“Native Hawaiians and other racial minorities are underrepresented in government, in part because they lack the means to participate in local politics,” Kapela said. “This continues the historic repression of Hawaiian voices within our homeland, while the corporations that have suppressed our communities are able to buy access to power that further entrenches their influence over our land and our livelihoods.” 

“Native Hawaiians rank low in most statewide social metrics, including income level, educational attainment, and public health,” Kapela said. “If we want to uplift the well-being of the Hawaiian community, we must empower them with the resources they need to assert themselves in the political process.”

Hawaii voter turnout recently fell to a record low: in the 2022 election, under half of state voters cast ballots in the state’s general election, which included a race for governor. While Hawaii has had a partial public campaign financing system for state elections in place since 1979, its matching funds have been used by only a small number of candidates in recent cycles, Moore’s report found, issuing just $71,878 in the 2022 election.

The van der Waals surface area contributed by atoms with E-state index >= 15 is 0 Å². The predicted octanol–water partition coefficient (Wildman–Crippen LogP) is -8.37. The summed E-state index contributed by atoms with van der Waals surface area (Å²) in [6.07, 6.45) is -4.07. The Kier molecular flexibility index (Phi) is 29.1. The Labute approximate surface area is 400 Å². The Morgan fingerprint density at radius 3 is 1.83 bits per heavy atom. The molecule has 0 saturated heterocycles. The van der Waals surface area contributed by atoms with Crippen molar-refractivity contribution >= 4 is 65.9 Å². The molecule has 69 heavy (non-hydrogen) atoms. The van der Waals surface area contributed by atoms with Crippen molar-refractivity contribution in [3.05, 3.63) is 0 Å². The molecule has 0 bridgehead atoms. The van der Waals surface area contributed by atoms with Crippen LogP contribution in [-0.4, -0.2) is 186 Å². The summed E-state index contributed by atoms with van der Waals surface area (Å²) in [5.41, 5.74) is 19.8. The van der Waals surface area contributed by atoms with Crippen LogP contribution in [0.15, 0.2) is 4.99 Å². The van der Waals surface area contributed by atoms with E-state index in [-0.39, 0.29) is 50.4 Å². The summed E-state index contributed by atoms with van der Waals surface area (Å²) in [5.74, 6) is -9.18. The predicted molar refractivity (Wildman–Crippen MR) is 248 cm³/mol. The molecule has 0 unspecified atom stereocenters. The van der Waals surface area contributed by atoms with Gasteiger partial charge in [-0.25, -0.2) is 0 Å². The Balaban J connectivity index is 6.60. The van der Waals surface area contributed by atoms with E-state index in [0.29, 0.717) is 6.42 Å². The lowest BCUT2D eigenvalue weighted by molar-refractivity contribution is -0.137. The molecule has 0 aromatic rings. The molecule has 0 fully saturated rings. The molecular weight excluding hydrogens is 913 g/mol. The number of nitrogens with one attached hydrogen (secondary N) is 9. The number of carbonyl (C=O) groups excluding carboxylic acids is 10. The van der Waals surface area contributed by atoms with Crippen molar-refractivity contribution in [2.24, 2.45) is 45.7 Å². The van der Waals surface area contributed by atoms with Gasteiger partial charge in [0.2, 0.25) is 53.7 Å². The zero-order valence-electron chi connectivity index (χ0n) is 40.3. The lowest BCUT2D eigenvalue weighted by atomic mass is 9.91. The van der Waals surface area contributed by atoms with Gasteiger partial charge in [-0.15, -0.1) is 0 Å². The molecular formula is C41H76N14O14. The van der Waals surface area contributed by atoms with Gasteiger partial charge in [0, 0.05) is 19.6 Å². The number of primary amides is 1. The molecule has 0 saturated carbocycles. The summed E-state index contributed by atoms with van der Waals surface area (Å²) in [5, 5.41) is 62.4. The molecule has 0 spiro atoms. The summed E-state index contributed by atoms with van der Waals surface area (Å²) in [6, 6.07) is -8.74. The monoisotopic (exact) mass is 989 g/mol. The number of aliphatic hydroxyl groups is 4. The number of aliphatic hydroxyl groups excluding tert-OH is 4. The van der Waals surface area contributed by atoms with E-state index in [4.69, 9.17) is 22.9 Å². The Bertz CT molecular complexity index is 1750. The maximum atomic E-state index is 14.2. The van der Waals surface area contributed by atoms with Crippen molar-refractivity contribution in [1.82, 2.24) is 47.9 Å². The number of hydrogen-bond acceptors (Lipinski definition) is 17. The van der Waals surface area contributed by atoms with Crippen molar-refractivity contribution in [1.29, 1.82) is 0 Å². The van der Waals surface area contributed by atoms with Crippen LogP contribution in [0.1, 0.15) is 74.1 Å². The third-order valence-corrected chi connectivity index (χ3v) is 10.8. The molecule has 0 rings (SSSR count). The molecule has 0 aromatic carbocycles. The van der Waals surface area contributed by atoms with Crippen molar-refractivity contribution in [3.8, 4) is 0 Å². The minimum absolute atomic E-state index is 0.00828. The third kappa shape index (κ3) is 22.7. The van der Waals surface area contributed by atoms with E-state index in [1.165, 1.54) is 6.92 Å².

League of Women Voters of Hawaii

The Clean Elections bill would allocate $30 million each general election year. The total amount disbursed to candidates could be lower—the Clean Elections coalition estimates that even with robust participation the grants might total less than $10 million a year, or under 0.05% of the state budget. Connecticut’s grant system, for comparison, even with a high rate of candidates participation paid out $13.5 million in the 2020 election, according to Moore’s report. A 2020 report by Common Cause evaluating the Connecticut program found that donations from special interest donors, defined as organizations representing private groups, to winning state legislative candidates plummeted by 98% after the clean elections program was implemented.